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Small 3-phase inverter


stoic

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Hey ppls.

I have 2 boreholes that i had to take off my solar system as i switched from three phase to single phase for 99% of the plot.

The two boreholes are .75kw and .5kw respectively. (3P)

I would like to get a small three phase inverter and 3x300w panels. so that i can run those boreholes during the day off solar. 

What is the cheapest i can get away with?

 

What would be nice, is if the inverter was grid tied.

 

i will also consider 3 single phase inverters that can be placed in parallel

 

Edited by stoic
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28 minutes ago, phil.g00 said:

The pumps won't last forever, do you really want to buying another 3Ph pump because you now have a VFD next time?

I suppose that would make sense if the damn borehole pumps was not that expensive. .. i am looking at R14k for two new borehole pumps. for that price i might as well get a 3p inverter.... or three 1p inverters....

 

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  • 2 weeks later...
On 2019/10/14 at 1:47 PM, stoic said:

Maybe another options is to get a VFD that i can then hook up to my single phase inverter system and run the two boreholes off that?

I do not know enough about VFD's though.

Good idea but it depends on the wiring of your 3 phase borehole motor.

Some motors have the 3 windings separately terminated to 6 terminals. This allows you to connect the motor in star or delta configuration.

Each winding is (usually) 220V so if connected to 380V the motor must be configured in star. (phase to star/neutral is 220V)

If you use a VSD on your single phase supply it will generate 3 phase but only at 220V. So you need to configure the motor in delta.

If you are able to do this I can recommend a 0.75 kW VSD for R1200..

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19 hours ago, Richard Mackay said:

If you use a VSD on your single phase supply it will generate 3 phase but only at 220V. So you need to configure the motor in delta.

My understanding is that the incoming 220 V gets rectified, and you get a ~ 310 VDC bus. This allows the inverter to generate three wonky sine waves of about 220 VAC with respect to an imagined neutral, which when you look at the difference between outputs, you get 380 VAC three phase sine waves. They have to be wonky sine waves with respect to the imagined neutral point, otherwise you end up running out of DC bus voltage and the peaks will get clipped.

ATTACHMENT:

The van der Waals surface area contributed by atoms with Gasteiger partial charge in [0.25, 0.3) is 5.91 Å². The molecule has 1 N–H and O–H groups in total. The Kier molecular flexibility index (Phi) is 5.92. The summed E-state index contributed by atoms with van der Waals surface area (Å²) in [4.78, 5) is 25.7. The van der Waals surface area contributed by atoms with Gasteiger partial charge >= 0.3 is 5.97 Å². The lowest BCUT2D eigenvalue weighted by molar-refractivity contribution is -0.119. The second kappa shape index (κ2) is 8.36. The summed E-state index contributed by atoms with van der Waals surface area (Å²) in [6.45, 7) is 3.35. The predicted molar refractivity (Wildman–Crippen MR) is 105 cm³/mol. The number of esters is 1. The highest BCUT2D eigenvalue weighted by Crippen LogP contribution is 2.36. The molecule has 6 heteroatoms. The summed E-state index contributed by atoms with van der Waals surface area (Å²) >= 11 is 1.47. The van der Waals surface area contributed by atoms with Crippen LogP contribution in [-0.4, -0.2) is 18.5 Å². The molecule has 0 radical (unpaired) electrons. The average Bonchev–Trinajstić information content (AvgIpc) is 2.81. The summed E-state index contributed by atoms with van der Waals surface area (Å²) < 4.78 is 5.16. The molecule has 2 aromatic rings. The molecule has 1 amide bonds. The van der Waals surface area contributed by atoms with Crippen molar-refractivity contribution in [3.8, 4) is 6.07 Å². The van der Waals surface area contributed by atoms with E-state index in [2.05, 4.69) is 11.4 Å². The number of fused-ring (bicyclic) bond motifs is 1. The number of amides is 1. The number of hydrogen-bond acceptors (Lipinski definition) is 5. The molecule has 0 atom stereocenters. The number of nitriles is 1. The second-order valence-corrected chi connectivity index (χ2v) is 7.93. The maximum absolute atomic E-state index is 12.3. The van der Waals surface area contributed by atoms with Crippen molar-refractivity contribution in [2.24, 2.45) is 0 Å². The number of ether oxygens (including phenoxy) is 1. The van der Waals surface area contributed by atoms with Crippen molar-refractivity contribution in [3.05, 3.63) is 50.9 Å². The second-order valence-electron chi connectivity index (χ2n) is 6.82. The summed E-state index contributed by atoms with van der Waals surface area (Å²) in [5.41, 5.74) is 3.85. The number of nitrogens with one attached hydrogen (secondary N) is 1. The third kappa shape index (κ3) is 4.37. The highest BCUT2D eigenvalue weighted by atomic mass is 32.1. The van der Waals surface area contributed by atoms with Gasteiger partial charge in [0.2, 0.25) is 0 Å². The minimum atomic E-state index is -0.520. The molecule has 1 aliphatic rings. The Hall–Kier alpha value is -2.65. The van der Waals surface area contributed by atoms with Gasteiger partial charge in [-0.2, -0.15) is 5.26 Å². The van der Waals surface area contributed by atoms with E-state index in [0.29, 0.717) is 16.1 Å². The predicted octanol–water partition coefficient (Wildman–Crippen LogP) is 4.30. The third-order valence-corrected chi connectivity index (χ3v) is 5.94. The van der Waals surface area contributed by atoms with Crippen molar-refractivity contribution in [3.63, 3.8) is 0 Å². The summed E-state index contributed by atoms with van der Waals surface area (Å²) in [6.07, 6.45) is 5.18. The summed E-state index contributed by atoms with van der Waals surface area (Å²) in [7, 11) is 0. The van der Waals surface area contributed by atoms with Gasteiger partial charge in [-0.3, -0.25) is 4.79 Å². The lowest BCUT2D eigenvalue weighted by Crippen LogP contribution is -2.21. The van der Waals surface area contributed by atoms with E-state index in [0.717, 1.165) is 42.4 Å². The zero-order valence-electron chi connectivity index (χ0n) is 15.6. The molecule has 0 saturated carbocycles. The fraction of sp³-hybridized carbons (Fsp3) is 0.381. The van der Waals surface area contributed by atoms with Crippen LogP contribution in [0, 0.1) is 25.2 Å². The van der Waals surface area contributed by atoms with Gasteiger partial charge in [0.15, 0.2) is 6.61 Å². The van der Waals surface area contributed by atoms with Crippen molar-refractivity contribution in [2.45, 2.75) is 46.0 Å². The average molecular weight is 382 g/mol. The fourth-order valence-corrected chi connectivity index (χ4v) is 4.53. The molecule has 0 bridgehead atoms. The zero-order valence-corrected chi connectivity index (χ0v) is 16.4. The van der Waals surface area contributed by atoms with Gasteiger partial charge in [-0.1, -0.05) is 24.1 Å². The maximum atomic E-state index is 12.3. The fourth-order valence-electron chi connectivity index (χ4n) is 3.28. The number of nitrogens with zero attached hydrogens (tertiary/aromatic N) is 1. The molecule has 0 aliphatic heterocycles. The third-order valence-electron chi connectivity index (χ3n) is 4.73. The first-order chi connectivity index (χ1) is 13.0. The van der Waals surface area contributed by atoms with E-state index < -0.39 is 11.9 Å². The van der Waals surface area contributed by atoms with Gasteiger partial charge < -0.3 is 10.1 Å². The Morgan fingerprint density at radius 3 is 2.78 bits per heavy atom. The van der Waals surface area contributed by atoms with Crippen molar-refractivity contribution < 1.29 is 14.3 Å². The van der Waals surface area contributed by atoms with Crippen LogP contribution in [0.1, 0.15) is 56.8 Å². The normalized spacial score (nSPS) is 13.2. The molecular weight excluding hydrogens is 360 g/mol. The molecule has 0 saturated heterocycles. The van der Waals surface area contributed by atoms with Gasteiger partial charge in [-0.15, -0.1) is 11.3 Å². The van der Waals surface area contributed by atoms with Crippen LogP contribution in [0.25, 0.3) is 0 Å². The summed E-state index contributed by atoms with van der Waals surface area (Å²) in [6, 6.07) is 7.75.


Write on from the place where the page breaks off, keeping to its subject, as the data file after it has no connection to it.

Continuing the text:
[ Edit: I was thinking of 3-phase input inverters, see next 2 posts. Sigh. ] 

So you only get three wires to the motor (the "star point" or "neutral" isn't even generated), but the windings have to be suitable for 380 V phase to phase, not 220 V phase to phase. (Three phase voltage is always measured phase to phase, unless clearly stated otherwise, of course.) If they are 220 V windings, they'll have to stay in star. If you wire 220 V windings in delta, then you'll be overvoltaging the windings. Sometimes you may want to do that if you want to run at higher than rated speed. I would think that for a borehole pump, you would not want to overspeed/overvoltage it, since the mechanical side of the pump won't be expecting it, nor be designed for it.

Edited by Coulomb
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3 hours ago, Coulomb said:

So you only get three wires to the motor (the "star point" or "neutral" isn't even generated), but the windings have to be suitable for 380 V phase to phase, not 220 V phase to phase. (Three phase voltage is always measured phase to phase, unless clearly stated otherwise, of course.) If they are 220 V windings, they'll have to stay in star. If you wire 220 V windings in delta, then you'll be overvoltaging the windings. Sometimes you may want to do that if you want to run at higher than rated speed. I would think that for a borehole pump, you would not want to overspeed/overvoltage it, since the mechanical side of the pump won't be expecting it, nor be designed for it.

image.jpeg.cdbe21642ce825e851d10b01064e2ce6.jpeg

These a the star and delta configurations.

If your VSD is only generating 3 phase 220V you need to connect the motor windings in delta. (The motor has no power if wired in star!)

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8 hours ago, Richard Mackay said:

If your VSD is only generating 3 phase 220V... 

Ah. My bad. A single phase to three phase inverter isn't going to generate the same voltage phase to phase at the output as the input voltage, duh. Unless it has a boost converter, that might be practical for very small (<~1 kW) power inverters.

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